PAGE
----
With all of the Middle East's best bits - warm and welcoming people, mind-blowing history and considerable culture, Lebanon is also the antithesis of many people's imaginings of the Middle East: mostly mountainous with skiing to boot, it's also laid-back, liberal and fun. While Beirut is fast becoming the region's party place, Lebanon is working hard to recapture its crown as the 'Paris of the Orient'.

The rejuvenation of the Beirut Central District is one of the largest, most ambitious urban redevelopment projects ever undertaken. Travellers will find the excitement surrounding this and other developments and designs palpable - and very infectious.

Finally, Lebanon's cuisine is considered the richest of the region. From hummus to hommard (lobster), you'll dine like a king. With legendary sights, hospitality, food and nightlife, what more could a traveller want?

Introducing Beirut

What Beirut is depends entirely on where you are. If you’re gazing at the beautifully reconstructed colonial relics and mosques of central Beirut’s Downtown, the city is a triumph of rejuvenation over disaster.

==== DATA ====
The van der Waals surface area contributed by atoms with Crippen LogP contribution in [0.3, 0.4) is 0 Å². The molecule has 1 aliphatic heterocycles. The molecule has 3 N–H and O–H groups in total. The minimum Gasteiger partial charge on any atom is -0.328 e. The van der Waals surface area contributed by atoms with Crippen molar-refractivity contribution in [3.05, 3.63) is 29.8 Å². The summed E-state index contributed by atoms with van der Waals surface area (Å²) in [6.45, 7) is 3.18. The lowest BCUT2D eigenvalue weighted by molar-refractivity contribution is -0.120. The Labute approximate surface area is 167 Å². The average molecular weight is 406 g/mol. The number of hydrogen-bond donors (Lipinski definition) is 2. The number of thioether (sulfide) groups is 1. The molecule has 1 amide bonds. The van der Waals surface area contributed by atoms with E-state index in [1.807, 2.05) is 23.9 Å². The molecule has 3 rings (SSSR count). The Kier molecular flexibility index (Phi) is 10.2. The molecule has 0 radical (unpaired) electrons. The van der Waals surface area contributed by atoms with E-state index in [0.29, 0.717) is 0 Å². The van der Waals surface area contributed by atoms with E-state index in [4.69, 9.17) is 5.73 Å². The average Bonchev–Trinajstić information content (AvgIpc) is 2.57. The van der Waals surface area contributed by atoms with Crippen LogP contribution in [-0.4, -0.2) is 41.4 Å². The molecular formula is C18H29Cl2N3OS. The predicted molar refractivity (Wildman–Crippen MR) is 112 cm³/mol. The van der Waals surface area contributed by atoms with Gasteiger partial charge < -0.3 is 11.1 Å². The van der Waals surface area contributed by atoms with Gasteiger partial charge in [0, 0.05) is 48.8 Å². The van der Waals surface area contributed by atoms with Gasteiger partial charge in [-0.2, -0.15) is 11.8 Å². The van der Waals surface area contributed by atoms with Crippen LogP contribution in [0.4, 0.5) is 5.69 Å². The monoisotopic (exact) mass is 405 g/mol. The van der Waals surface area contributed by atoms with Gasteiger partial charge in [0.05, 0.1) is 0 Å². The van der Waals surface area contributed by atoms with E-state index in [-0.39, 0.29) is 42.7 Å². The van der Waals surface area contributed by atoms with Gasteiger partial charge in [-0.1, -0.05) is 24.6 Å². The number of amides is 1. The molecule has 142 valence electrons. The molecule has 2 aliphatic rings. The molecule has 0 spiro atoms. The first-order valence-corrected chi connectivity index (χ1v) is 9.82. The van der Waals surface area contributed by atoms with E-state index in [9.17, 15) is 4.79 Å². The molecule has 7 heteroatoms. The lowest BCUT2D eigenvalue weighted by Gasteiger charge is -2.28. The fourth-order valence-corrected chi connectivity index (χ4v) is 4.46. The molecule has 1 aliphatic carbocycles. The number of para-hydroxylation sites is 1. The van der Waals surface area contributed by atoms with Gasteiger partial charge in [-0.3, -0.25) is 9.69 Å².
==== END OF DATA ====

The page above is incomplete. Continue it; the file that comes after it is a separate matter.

If you’re in the young, vibrant neighbourhoods of Gemmayzeh or Achrafiye, Beirut is about living for the moment: partying, eating and drinking as if there’s no tomorrow. If you’re standing in the shadow of buildings still peppered with bullet holes, or walking the Green Line with an elderly resident, it’s a city of bitter memories and a dark past. If you’re with Beirut’s Armenians, Beirut is about salvation; if you’re with its handful of Jews, it’s about hiding your true identity. Here you’ll find the freest gay scene in the Arab Middle East, yet homosexuality is still illegal. If you’re in one of Beirut’s southern refugee camps, Beirut is about sorrow and displacement; other southern districts are considered a base for paramilitary operations and south Beirut is home to infamous Hezbollah secretary general, Hassan Nasrallah. For some, it’s a city of fear; for others, freedom.

Throw in maniacal drivers, air pollution from old, smoking Mercedes taxis, world-class universities, bars to rival Soho and coffee thicker than mud, political demonstrations, and swimming pools awash with more silicone than Miami. Add people so friendly you’ll swear it can’t be true, a political situation existing on a knife-edge, internationally renowned museums and gallery openings that continue in the face of explosions, assassinations and power cuts, and you’ll find that you’ve never experienced a capital city quite so alive and kicking – despite its frequent volatility.